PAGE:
That meant I had to reuse the old discharge tube, which was not a big deal because it's in good shape and there is not much that can go wrong with basically a rubber hose. But while the included replacement tube came with a stainless hose clamp to fit it to the new pump, the original tube was affixed with a crimp-on band similar to the ones I use to install PEX fittings. These are meant as throw-away items, including whatever they are clamping. I had to carefully cut it off using a Dremel tool, taking great pains not to damage the rubber tube.

At the Maine Maritime Museum, just downriver of the Iron Works, these five flagpoles are arranged as the masts of a full-rigged ship, framed by sculptures of a bow and stern. There are docks here for visitors arriving by boat.

It was a long, drawn-out project, but once I got the new pump installed (the old one can probably be salvaged, but that was beyond my ability in the moment) everything was working again, better than it has in quite a while. Sadly, within a couple of days we realized that the obstructions have just moved further down the sanitation hose, and we're back to using the forward head until I can replace the hose entirely.

Monday I set right to work getting the new batteries installed, since they were taking up considerable room in the saloon in their packing boxes. That meant fully charging the existing bank, then cutting back over to the old AGM batteries, which are still in place. That allowed me to disconnect and remove the lithiums so I could remove more of the compartment floor with my oscillating saw, relocating a stringer for the settee in the process.

On our way back from dinner in Portland we passed this wedding limo. Mindful of the horrific outbreak from a wedding in Millinocket, now at 175+ cases and 7 dead, we wondered just how much "social distance" this conveyance affords.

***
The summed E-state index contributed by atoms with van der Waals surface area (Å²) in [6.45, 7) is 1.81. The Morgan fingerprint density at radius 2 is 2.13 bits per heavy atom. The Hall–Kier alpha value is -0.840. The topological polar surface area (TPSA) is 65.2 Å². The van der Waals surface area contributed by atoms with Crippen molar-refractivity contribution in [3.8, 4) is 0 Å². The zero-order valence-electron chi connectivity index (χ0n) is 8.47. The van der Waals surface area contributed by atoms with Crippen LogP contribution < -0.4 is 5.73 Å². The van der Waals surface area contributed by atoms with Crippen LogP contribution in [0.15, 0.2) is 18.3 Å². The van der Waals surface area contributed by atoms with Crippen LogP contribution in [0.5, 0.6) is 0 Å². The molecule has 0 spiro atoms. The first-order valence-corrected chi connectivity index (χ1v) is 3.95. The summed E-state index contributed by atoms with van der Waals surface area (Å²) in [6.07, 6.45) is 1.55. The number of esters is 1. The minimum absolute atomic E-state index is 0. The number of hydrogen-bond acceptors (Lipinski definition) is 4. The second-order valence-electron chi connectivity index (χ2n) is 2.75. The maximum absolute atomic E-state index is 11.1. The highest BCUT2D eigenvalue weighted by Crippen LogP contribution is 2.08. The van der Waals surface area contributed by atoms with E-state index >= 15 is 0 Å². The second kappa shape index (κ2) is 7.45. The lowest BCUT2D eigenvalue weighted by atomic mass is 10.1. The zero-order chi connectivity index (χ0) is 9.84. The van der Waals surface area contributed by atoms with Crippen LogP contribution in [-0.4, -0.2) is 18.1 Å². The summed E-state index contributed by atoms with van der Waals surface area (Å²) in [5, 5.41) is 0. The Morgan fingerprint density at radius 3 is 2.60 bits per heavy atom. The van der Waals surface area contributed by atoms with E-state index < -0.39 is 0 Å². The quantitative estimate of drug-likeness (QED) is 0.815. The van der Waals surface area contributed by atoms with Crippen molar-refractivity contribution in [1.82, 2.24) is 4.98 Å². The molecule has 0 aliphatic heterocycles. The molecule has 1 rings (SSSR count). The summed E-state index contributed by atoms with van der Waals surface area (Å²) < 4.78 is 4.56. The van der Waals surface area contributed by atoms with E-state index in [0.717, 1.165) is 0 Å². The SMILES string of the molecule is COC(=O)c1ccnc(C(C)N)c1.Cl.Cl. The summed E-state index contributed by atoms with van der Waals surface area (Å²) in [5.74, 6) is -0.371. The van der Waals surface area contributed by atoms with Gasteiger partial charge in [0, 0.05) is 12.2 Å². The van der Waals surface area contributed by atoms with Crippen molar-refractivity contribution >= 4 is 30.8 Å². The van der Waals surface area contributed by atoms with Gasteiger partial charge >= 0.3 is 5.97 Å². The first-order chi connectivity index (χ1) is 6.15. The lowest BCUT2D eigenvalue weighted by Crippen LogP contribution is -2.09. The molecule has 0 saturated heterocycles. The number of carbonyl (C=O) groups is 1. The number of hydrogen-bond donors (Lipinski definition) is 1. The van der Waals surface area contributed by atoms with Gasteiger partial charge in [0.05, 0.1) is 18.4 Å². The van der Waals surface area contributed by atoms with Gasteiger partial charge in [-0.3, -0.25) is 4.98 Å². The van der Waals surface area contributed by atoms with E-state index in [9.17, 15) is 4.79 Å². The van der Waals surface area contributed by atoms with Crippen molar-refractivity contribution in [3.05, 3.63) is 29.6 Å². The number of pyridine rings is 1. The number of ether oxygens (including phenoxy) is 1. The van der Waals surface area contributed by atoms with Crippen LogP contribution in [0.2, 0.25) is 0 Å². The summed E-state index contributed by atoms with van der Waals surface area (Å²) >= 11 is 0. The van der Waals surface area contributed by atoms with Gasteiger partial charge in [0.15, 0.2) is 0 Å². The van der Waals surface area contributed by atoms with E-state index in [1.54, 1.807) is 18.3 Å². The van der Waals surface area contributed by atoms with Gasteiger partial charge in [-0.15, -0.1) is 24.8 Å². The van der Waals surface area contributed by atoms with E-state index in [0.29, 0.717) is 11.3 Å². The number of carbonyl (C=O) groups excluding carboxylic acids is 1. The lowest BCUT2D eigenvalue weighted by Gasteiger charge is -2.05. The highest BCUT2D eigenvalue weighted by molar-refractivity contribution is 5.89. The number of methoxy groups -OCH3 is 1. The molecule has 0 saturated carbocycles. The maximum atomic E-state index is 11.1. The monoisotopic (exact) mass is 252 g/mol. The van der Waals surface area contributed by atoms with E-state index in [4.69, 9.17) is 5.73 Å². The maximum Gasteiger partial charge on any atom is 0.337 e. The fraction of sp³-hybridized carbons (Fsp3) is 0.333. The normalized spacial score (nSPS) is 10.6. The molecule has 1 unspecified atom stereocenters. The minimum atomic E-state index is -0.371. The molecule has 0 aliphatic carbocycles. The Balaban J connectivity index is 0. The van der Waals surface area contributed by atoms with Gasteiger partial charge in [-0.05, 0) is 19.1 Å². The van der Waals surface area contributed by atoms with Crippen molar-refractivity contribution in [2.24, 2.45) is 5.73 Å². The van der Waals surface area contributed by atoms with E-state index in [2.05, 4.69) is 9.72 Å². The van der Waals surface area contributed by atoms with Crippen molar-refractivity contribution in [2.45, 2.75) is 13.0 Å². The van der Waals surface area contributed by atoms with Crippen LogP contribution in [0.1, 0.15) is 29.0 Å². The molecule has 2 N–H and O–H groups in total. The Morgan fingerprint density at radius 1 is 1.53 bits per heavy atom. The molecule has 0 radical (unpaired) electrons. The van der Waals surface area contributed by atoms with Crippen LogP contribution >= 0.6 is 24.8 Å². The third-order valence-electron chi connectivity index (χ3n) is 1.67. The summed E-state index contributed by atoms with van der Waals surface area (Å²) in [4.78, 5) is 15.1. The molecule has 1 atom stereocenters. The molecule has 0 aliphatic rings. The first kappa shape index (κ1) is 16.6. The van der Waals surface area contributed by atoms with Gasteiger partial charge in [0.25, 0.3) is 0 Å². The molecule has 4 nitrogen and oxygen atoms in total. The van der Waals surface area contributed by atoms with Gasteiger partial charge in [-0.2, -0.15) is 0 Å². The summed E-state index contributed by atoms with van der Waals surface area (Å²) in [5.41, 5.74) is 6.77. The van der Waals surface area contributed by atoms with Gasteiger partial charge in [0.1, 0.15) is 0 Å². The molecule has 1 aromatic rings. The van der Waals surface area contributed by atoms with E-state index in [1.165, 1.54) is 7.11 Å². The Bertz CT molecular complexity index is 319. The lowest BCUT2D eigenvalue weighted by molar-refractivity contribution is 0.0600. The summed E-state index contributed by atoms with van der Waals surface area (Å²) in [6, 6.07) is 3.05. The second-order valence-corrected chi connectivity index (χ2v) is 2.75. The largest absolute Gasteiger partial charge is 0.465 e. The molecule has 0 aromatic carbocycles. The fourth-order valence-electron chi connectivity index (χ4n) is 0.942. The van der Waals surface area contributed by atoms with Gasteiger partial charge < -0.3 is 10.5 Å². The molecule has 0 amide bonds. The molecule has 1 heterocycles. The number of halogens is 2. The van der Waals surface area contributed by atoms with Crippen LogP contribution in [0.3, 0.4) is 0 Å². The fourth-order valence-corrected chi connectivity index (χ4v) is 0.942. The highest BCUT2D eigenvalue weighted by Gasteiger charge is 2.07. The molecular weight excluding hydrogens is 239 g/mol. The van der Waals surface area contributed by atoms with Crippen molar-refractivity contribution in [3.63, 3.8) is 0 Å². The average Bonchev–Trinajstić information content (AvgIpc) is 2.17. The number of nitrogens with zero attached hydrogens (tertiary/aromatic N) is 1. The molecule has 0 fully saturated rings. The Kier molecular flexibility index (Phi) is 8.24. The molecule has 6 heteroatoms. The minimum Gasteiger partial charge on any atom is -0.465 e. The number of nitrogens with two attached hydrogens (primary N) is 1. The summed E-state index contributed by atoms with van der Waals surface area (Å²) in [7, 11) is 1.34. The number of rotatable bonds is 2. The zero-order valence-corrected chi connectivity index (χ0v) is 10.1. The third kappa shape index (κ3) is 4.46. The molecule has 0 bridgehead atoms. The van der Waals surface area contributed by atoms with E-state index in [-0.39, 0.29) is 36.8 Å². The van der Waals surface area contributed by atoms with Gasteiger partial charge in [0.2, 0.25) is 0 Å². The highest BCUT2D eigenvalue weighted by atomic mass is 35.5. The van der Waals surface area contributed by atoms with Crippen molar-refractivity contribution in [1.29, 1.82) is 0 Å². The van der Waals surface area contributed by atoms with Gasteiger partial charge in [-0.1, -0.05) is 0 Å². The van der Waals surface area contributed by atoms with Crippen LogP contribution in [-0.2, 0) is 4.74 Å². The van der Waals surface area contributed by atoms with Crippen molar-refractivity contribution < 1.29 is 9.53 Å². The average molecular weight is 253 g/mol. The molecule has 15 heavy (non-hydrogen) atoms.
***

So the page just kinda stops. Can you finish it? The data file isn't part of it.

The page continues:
The six batteries all fit quite nicely in the compartment thus modified, although I did have to connect the third pair with some wire I had lying around. The copper bar I had ordered to make new bus bars had not arrived at our friends' house by the time we met for dinner. I did have enough bar left over to at least make the series connection for the new pair. I had all the batteries in place and cut back over by the end of the day.

I had ordered a number of items on Amazon for delivery to the Portland locker. They all had delivery scheduled for Sunday, but one item somehow did not arrive until Monday. As soon as I got the notice, just as I had wrapped up with the batteries, I tendered ashore with my backpack and made the trek to the locker. The deliveries included a battery monitor for the inverter, a remote microphone for one of our radios, replacements for the carabiner we use as a chain hook, which gave up its life here in Maine, and oil filters and test kits to replace those I'd consumed in the last week.

Looking very much like a turbo for a small engine, this is actually the new macerator pump for our head. I think a turbo is cheaper.

We tendered back ashore not long after I returned with my locker packages and enjoyed dinner at Flatbreads right by the dock. They've set up a shelter on their deck and added some propane heaters and we were quite comfortable; we've been joking that we need to invest in whoever makes those heaters.

My copper bar arrived at our friends' place Monday afternoon, and we made arrangements to have a final lunch with them Tuesday. We all underestimated how busy places would be just after lunch hour mid-week, but we found an outside table at local small chain eatery Elevation Burger and had a nice time. No idea when we will run into them again, but we look forward to it. After lunch we returned home and decked the tender.

I had to carefully cut this clamp off to remove the tube from the old pump. I used a cutting wheel on a Dremel to cut through the "crimp" at right so I would not nick the rubber.